Content Providers to Blame for Lack of Danish Success With Micro Payments, Says IDC

COPENHGEN – NOVEMBER 20, 2002 – There are several factors contributing to the success or failure of various micro payment schemes, and, more importantly, the schemes will have to offer additional benefits beyond existing payment systems.

 

While Denmark has one of the highest household Internet penetration rates in the world, consumers are actually somewhat reluctant when it comes to buying products online. According to IDC's Internet Commerce Market Model (ICMM), there are 2.3 million home Internet users in Denmark, with 57% of the population accessing the Internet from their home every month. In addition, others access the Internet from work, school etc., and the total number of Internet users has already surpassed 3 million. Of this, just 23%, or 700,000 people, are regular Internet buyers, spending just over $400 million online in 2001.

"Among the main inhibitors of ecommerce in Denmark are the lack of opportunity to evaluate products prior to purchasing as well as security concerns," said Anders Elbak, Research Manager with IDC Nordic. "However, the supply side is also to blame, as high-quality content combined with a simple reliable payment system is hard to find."

Despite their dominance, payment cards (including both Dankort and credit cards) have limitations that prevent them from being more widely used and restrict the reach of ecommerce (for example, excluding teens and other non-payment card holders). These gaps create potential opportunities for alternative payment methods. Since the basic function of a payment method is to transfer money from one party to another, its usefulness depends on liquidity – that is, the number of consumers and merchants that recognize and accept it. To compete, an alternative must:

Exploit an under-served segment of the market

Provide users with significant new and value-adding capabilities

Instantly achieve widespread acceptance (perhaps by adapting another widely used service)

Unless a new payment method has a business model or sponsor that will allow it to grow over an extended period, it is unlikely to get enough market share to compete against existing methods.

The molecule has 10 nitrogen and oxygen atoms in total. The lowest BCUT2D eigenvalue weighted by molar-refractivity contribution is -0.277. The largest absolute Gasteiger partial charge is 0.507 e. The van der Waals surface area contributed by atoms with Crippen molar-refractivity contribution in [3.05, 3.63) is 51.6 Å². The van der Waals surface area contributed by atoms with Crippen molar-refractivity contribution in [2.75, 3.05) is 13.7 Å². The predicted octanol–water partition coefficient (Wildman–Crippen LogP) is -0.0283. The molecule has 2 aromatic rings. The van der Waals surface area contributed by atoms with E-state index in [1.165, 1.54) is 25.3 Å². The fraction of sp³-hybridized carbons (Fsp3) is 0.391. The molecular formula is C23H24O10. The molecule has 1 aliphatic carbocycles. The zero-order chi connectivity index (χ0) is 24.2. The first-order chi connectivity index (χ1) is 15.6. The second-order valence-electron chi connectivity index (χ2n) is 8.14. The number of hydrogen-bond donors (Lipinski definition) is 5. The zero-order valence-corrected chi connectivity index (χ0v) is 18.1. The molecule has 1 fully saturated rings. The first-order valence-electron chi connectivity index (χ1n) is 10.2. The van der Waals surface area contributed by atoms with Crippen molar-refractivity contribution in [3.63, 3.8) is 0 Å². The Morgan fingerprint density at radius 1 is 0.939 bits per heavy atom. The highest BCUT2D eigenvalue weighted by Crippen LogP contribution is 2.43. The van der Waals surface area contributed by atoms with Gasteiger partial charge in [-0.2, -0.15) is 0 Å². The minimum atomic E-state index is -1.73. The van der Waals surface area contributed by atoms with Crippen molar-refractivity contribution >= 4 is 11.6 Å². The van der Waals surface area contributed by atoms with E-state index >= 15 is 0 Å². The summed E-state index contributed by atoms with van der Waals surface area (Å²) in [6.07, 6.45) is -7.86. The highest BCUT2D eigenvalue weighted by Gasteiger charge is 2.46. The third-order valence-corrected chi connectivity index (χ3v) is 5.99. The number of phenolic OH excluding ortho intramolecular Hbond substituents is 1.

"IDC believes that there are some key factors that can support the success of new payment methods and that they are attracting banks, credit card companies, telcos, and new startups to invest in this sector. The major developments that are challenging the `traditional' payment systems and fostering the emergence of new payment methods include unabated ecommerce, increased cross-border transparency, accelerated technology solutions, momentum in person-to-person transactions," said Elbak.

IDC's Micropayments in Focus: A Danish Perspective (IDC #I02J) examines the market for electronic payment systems in Denmark. Today the Dankort is the most commonly used means, but transaction costs are, particularly for small amounts, too high for merchants' liking. During the summer several micro payment schemes were launched, and these are described in the study.

The study is available for purchase from your local IDC office or http://www.idc.com.

About IDC

IDC is the foremost global market intelligence and advisory firm helping clients gain insight into technology and ebusiness trends to develop sound business strategies. Using a combination of rigorous primary research, in-depth analysis, and client interaction, IDC forecasts worldwide markets and trends to deliver dependable service and client advice. More than 700 analysts in 43 countries provide global research with local content. IDC's customers comprise the world's leading IT suppliers, IT organizations, ebusiness companies, and the financial community.

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